I am studying and my friends and I are stuck on one question that has us all thinking.

It goes something like this:

Give an example of three planes that only intersect at $(x, y, z) = (1,2,1)$. Justify your choice. The three planes form a linear system of equations.

Solve this by using Cramer's rule.

If you have time, my friends and I would like a motivated answer :)

  • $\begingroup$ Can you tell us what you have tried and your thoughts on the matter? $\endgroup$ – Amzoti Mar 27 '13 at 23:14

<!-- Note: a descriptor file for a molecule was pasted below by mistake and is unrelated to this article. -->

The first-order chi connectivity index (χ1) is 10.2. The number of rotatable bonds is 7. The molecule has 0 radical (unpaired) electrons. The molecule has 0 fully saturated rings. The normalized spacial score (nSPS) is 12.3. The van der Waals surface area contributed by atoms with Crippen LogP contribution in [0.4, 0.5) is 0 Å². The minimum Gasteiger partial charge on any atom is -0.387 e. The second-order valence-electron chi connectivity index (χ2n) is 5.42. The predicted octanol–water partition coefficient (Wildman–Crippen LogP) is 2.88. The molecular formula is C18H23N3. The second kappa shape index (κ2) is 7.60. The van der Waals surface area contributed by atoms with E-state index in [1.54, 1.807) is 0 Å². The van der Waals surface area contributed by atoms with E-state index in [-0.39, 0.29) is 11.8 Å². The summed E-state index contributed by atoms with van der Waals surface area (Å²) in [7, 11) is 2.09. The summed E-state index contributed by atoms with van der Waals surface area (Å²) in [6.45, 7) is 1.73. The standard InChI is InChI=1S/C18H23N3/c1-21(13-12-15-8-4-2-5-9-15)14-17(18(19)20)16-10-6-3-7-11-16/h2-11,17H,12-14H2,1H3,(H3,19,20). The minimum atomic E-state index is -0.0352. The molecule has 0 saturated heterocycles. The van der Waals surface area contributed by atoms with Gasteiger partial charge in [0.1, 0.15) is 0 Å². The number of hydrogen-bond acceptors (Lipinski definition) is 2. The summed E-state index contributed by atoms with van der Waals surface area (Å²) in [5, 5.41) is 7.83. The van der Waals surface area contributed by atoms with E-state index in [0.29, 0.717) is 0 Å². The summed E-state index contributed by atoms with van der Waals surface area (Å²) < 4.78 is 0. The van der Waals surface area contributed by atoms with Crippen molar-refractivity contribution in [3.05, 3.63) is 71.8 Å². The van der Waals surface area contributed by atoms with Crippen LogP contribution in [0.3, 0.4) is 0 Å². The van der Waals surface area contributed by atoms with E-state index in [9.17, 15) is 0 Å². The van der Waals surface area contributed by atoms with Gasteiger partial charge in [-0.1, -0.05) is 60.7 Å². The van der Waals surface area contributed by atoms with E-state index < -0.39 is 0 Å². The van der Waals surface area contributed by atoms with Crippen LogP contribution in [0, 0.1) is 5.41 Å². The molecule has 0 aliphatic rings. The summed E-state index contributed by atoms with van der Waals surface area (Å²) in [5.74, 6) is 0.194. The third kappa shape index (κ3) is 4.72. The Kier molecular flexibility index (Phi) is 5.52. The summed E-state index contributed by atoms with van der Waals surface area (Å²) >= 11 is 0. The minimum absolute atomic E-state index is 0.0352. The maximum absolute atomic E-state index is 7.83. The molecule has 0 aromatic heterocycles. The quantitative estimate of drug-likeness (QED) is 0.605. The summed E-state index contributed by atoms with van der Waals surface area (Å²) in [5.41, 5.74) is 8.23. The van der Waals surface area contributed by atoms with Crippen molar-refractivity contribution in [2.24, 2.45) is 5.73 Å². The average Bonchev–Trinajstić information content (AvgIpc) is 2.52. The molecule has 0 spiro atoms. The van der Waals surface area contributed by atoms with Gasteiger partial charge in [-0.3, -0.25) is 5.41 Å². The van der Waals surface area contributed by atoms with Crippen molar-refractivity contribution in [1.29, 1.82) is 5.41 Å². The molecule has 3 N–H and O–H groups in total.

A simple answer to this would be the following set of planes:




Though this doesn't use Cramer's rule, it wouldn't be that hard to note that these equations would form the Identity matrix for the coefficients and thus has a determinant of 1 and would be solvable in a trivial manner.

One could create more elaborate plan equations by taking this system and doing various linear transformations on those equations. Such a result could be:

$x+y+z=4$ (Sum of all 3)

$x-y+z=0$ (First and third minus second)

$x+y-z=2$ (First and second minus third)

That would have a different determinant and thus have the same set of solutions though now it looks a bit more complicated.


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